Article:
Are you a social butterfly, or do you shy away from crowds? Sociable people create lively conversation and adventuresome friendships. They always seem to be bubbly and ready to have fun. These folks have several traits that make them crowd lovers.

Extroversion is the need to relate to others best in a group situation. Introversion personalities are usually loners and only interact with others on an as-needed basis. You may see yourself in one personality or a mixture of traits.

First, you needn’t be ashamed if you’re an introvert. You’re still just as intelligent, gifted, and compassionate as a friendly person. Introverts need more solitude to recharge themselves.

According to an article published in Psychology Today, Dr. Carl Jung designated the introversion and extroversion personality types. However, Jung believed that most people were ambiverts, meaning they could be either.

Do you prefer to be friends with an introvert or an outgoing person? Which personality makes the best friend to have? The answer may surprise you. Either personality type could be your best friend.

It depends on understanding each other and someone’s outlook on life. If you want an outgoing, bubbly partner, then an extrovert might be for you. For one-on-one friendships, introverts might be better.

The Fifteen Key Traits of a People Person

How do you know if your personality is mainly sociable? Many of the traits are apparent, and some are a bit subtle. Here are fifteen characteristics that suggest that you are a social butterfly.

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1. If You Are a People Person, You Shine Best in a Crowd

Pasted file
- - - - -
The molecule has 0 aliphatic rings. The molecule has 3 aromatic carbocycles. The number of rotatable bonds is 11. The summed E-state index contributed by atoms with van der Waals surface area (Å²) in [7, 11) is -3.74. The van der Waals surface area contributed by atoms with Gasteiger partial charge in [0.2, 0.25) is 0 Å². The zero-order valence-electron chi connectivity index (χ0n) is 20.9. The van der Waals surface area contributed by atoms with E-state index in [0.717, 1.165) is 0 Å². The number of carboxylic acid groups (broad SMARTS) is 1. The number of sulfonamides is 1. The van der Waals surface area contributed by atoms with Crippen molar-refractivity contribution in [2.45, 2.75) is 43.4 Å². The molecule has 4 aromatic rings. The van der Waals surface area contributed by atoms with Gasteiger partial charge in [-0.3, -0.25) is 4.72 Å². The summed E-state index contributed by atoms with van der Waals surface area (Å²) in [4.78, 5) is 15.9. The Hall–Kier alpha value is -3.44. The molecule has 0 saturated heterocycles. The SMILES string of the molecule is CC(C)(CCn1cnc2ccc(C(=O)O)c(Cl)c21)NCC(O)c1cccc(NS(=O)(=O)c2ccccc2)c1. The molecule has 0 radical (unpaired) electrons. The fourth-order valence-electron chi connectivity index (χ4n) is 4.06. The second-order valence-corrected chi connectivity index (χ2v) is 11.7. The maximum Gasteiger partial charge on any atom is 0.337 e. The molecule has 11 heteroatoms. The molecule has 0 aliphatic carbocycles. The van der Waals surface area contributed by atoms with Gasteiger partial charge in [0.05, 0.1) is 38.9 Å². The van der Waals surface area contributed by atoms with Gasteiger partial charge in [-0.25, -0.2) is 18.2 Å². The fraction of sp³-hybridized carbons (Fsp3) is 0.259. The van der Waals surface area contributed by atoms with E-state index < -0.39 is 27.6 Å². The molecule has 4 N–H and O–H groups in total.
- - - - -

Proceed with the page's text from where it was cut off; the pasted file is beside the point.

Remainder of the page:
When you’re a people person, you don’t shy away from crowds. You’re at your best when you’re mingling in a group. Even if you don’t know anybody in the room, you’re not too shy to introduce yourself and interact naturally.

The only downside to being so people-oriented is that you often feel lonely. You usually don’t spend much time relaxing alone at home, even on the weekends. Being among a group of chatty pals revives your spirits and satisfies you.

2. You’re a Skilled Conversationalist

A valuable benefit from being an outgoing person is that you’ve honed your conversational skills. Your fascination with socializing probably began at a young age. Sociable children are often just as comfortable talking with adults as with their peers.

You’ve also discovered how essential it’s to have active listening skills. While you do have the gift of gab, you are genuinely interested in what others have to say. You maintain open body language, and others gravitate to your positive energy.


3. You Have Varied Interests

Since your best conversations are in a group, you can’t run out of subjects to discuss. Fortunately, you’re a people person who is probably a voracious reader and is well-traveled. Also, you glean knowledge from conversing with people from many walks of life.